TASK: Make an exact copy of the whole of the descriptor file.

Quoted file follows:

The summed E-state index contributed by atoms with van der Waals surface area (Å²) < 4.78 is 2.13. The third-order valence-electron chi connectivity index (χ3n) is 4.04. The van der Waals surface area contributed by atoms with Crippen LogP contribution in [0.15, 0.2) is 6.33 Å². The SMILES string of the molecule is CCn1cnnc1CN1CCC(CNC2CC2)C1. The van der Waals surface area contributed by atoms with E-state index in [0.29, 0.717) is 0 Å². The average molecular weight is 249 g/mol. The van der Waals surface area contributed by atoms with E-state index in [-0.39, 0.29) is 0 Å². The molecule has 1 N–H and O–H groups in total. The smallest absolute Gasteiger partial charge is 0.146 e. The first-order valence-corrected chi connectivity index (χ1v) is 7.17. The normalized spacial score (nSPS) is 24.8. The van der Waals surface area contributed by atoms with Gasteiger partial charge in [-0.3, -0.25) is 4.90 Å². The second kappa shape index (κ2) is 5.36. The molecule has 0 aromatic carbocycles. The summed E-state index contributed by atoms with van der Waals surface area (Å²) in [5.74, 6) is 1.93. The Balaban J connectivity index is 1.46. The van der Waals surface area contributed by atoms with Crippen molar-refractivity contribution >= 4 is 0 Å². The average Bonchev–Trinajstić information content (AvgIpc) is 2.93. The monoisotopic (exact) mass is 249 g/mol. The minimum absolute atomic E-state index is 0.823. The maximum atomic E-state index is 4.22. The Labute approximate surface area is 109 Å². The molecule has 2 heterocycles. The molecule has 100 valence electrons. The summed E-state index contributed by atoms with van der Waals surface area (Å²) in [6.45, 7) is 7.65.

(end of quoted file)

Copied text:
The summed E-state index contributed by atoms with van der Waals surface area (Å²) < 4.78 is 2.13. The third-order valence-electron chi connectivity index (χ3n) is 4.04. The van der Waals surface area contributed by atoms with Crippen LogP contribution in [0.15, 0.2) is 6.33 Å². The SMILES string of the molecule is CCn1cnnc1CN1CCC(CNC2CC2)C1. The van der Waals surface area contributed by atoms with E-state index in [0.29, 0.717) is 0 Å². The average molecular weight is 249 g/mol. The van der Waals surface area contributed by atoms with E-state index in [-0.39, 0.29) is 0 Å². The molecule has 1 N–H and O–H groups in total. The smallest absolute Gasteiger partial charge is 0.146 e. The first-order valence-corrected chi connectivity index (χ1v) is 7.17. The normalized spacial score (nSPS) is 24.8. The van der Waals surface area contributed by atoms with Gasteiger partial charge in [-0.3, -0.25) is 4.90 Å². The second kappa shape index (κ2) is 5.36. The molecule has 0 aromatic carbocycles. The summed E-state index contributed by atoms with van der Waals surface area (Å²) in [5.74, 6) is 1.93. The Balaban J connectivity index is 1.46. The van der Waals surface area contributed by atoms with Crippen molar-refractivity contribution >= 4 is 0 Å². The average Bonchev–Trinajstić information content (AvgIpc) is 2.93. The monoisotopic (exact) mass is 249 g/mol. The minimum absolute atomic E-state index is 0.823. The maximum atomic E-state index is 4.22. The Labute approximate surface area is 109 Å². The molecule has 2 heterocycles. The molecule has 100 valence electrons. The summed E-state index contributed by atoms with van der Waals surface area (Å²) in [6.45, 7) is 7.65.